DESCRIPTION (provided by applicant): Anterior cruciate ligament (ACL) injuries are a significant problem for athletes, and women in particular. Both surgical and non-surgical treatment options exist, with the ultimate goal of regaining joint stability, knee kinematics, and quadriceps strength compared to the uninjured contralateral limb to allow full return of function and activity level and to prevent additional injury to the cartilage and the meniscus in the knee which might lead to an increased likelihood of osteoarthritis (OA). Published research has demonstrated clinically relevant effects of perturbation of support surface training for both ACL-deficient and ACL-reconstructed populations for improving dynamic knee stability, particularly in females. The clinically available methods of delivering the desired perturbations are currently limited to static balance boards that are manually pushed or pulled by the physical therapist. These perturbations may not simulate real-life perturbations that would occur during walking or running. The Principal Objective of this Fast Track SBIR project is to develop and validate a cost-effective commercial product, ActiveStep-Sport , for providing task-specific, neuromuscular, dynamic perturbation training to improve outcomes for both conservative and surgical treatment of ACL injury (ACL), particularly in young athletes and women. PUBLIC HEALTH RELEVANCE: The proposed ActiveStep-Sport system provides the enabling technology for large-scale application of clinicallyrelevant perturbation of support surface training for anterior cruciate ligament (ACL) injury rehablitiation. Approximately 100,000-175,000 ACL reconstructions performed annually in the US annually, with females significantly more likely to suffer an ACL rupture than males. Perturbation training in certain ACL injured populations has been shown to reduce episodes of giving way and to reduce abnormal knee kinematics, both of which often lead to an inability to regain functional levels of sports participationand increase the potential for developing knee osteoarthritis. Use of perturbation training is hypothesized to improve knee kinematics compared to strengthening alone, and to improve outcomes for ACL rehabilitation. The technology developed here represents a translation of validated laboratory-based research methodology to a system more suited for widespread clinical use. If technically and economically feasible, ActiveStep-Sport will help reduce the overall health care costs associated with the treatmentand rehabilitation of ACL injuries and the onset of osteoarthritis.


Grant
Agency: Department of Health and Human Services | Branch: National Institutes of Health | Program: SBIR | Phase: Phase II | Award Amount: 620.15K | Year: 2016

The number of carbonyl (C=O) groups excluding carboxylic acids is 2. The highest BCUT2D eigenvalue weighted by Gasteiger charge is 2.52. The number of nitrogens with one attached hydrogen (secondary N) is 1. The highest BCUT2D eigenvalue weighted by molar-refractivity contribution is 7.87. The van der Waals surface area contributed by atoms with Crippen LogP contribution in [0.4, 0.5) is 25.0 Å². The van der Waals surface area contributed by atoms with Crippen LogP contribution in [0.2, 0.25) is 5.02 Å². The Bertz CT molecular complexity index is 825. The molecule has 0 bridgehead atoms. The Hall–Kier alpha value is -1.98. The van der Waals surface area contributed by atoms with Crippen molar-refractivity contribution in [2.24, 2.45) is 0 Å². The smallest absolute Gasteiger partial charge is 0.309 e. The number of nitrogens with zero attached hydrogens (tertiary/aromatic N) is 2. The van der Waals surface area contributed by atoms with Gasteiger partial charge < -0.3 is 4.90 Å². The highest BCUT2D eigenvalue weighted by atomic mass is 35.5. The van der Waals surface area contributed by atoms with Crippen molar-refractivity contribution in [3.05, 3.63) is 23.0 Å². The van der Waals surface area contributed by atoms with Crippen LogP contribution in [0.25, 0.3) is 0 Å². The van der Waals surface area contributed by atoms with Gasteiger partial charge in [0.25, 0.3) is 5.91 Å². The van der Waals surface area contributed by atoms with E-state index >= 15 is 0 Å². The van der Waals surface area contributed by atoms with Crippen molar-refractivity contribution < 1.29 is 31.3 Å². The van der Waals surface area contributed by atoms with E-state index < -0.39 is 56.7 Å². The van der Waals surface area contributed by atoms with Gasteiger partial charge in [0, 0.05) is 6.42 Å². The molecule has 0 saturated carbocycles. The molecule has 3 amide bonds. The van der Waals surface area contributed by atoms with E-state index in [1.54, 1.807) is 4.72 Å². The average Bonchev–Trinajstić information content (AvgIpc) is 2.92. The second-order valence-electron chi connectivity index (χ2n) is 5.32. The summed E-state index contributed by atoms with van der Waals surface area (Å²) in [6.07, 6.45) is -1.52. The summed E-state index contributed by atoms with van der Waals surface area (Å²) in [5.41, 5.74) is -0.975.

DESCRIPTION provided by applicant Anterior cruciate ligament ACL injuries are a significant problem for athletes and the prevalence has increased exponentially due to the fold increase in sports participation by women Despite demonstrated ability to decrease injury rates through the use of neuromuscular training programs the incidence of ACL injuries remains high due to poor adoption and subsequent integration of these programs into traditional strength and performance training routines Ideally a prophylactic training program would incorporate training features that address both intrinsic and extrinsic factors associated with ACL injury risk without increasing athlete training time supervision or specialized training requirements for the coach Perturbation training in particular has been shown to cause adaptation in the sensorimotor system and restoration of normal neuromuscular coordination that results in improved dynamic postural stability postural control and enhanced muscle activation patterns that actively stabilize the knee during unanticipated movements To date adoption of perturbation training has been limited because it requires specialized equipment additional training time and additional resources The Principal Objective of this Phase IIB SBIR project is to complete product development and demonstrate usability in the field of a cost effective and fully automated perturbation platform that improves an athleteandapos s neuromuscular response due to unanticipated perturbations for the prevention of ACL injuries PUBLIC HEALTH RELEVANCE More than Anterior Cruciate Ligament ACL injuries occur annually in the US and approximately of these are non contact related There are a disproportionate number of injuries in female athletes when compared to their male counterparts with females having a times higher incidence rate than males and increased from to per person years from to The largest increases over this time period occurred in female athletes younger than years and likely related to the increase in female participation in high school and college sports For each ACL injury the lifetime costs can range from $ to over $ depending on surgical and non surgical interventions Due to other structural damage to the knee that often accompanies ACL injuries of ACL injured patients will eventually show radiographic evidence of osteoarthritis OA requiring additional costs and potential surgeries Despite demonstrated ability to decrease injury rates through the use of neuromuscular training programs the incidence of ACL injuries remains high The technology developed here represents a translation of validated clinic based training approach for ACL rehabilitation to a system more suited for widespread use for ACL prevention